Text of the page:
computer expert: Someone who has not read the instructions, but who will nevertheless feel qualified to install a program and, when it does not function correctly, pronounce it incompatible with the operating system. (Priscilla Mann)

cooperate: Used of oneself, to enter into a constructive collaboration with another person. Used of someone else, to do exactly as one is told. (Gordon Burnside)

corporation: An ingenious device for obtaining individual profit without individual responsibility. (Ambrose Bierce)

design: What you later regret not doing.

dictionary: The only place where success comes before work.

DIY: Damage-It-Yourself. (Mike Allen)

egosurfing: Typing your own name into google to see who’s talking about you.

experience: 1. The ability to repeat one’s mistakes with ever-increasing confidence. (Patrick Hoyte) 2. What you get when you don’t get what you want.

FAQ: Frequently Avoided Questions. A company’s attempt to answer commonly asked questions such as, “How do I get technical support?” (Guy Kawasaki)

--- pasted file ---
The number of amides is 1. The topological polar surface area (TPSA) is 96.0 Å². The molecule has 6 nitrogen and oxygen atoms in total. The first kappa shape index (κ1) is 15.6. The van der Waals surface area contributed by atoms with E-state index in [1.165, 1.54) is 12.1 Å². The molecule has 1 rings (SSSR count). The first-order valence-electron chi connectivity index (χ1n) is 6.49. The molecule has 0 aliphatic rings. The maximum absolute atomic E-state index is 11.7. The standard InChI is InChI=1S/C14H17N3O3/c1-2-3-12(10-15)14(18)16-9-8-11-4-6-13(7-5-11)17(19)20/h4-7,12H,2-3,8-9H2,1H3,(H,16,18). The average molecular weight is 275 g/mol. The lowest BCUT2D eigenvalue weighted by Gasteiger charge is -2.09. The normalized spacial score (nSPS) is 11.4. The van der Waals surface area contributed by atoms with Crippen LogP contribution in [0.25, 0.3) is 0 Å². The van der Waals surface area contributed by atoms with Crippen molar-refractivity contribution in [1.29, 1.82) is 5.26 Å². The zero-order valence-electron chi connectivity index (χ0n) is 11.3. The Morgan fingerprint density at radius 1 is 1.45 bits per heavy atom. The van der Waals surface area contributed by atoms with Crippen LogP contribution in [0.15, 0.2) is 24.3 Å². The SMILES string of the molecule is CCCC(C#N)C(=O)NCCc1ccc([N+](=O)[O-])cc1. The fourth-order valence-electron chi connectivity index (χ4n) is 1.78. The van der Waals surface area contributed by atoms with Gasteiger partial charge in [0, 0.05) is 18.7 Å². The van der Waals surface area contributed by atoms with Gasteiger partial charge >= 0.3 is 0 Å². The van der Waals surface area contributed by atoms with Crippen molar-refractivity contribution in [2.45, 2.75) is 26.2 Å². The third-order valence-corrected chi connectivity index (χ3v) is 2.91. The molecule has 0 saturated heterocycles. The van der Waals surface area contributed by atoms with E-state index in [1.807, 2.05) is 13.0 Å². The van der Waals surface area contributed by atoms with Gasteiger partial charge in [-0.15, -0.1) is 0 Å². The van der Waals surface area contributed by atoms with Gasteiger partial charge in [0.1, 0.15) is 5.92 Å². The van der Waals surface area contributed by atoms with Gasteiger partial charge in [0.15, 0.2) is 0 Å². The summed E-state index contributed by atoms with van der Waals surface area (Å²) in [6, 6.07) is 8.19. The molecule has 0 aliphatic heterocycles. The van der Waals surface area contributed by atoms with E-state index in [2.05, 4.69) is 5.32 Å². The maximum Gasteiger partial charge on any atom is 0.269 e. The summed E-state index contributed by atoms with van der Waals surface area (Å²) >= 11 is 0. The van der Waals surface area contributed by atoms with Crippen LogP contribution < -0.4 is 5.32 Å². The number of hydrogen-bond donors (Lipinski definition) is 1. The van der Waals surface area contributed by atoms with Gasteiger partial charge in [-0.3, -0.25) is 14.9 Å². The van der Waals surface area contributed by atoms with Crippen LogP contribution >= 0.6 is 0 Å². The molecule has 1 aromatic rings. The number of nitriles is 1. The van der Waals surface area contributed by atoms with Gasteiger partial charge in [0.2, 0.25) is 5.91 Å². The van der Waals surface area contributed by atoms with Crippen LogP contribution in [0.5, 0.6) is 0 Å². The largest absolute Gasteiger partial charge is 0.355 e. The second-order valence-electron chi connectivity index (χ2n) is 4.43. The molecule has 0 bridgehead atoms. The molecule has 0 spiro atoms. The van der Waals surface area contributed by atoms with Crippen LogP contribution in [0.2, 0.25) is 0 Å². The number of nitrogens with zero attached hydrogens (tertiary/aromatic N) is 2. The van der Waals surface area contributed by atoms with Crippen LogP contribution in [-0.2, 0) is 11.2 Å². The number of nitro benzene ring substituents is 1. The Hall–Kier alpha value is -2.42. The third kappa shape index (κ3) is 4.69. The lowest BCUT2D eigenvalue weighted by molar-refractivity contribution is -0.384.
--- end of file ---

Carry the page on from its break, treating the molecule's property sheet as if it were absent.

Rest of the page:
feature: A hardware limitation, as described by a marketing representative.

flow chart: A graphic representation of a bowl of spaghetti.

freelance: To collect unemployment.

hardware: The parts of a computer which can be kicked.

inbox: A catch basin for everything you don’t want to deal with, but are afraid to throw away.

initiative: Deliberately disobeying a destructive order from your manager and being right in the long run.

innumeracy: An ineptitude for mathematics which results in the fear of all sums. (Simon Stacey)

instruction manual: An explanation of how to use something written in a way that is easily understood only by the author. (Phil Smith)

jury: Twelve persons chosen to decide who has the better lawyer. (Robert Frost)

life insurance: term (coined by the greatest marketer of all time) for a plan that keeps you poor all your life so you can die rich

management: The art of getting other people to do the work.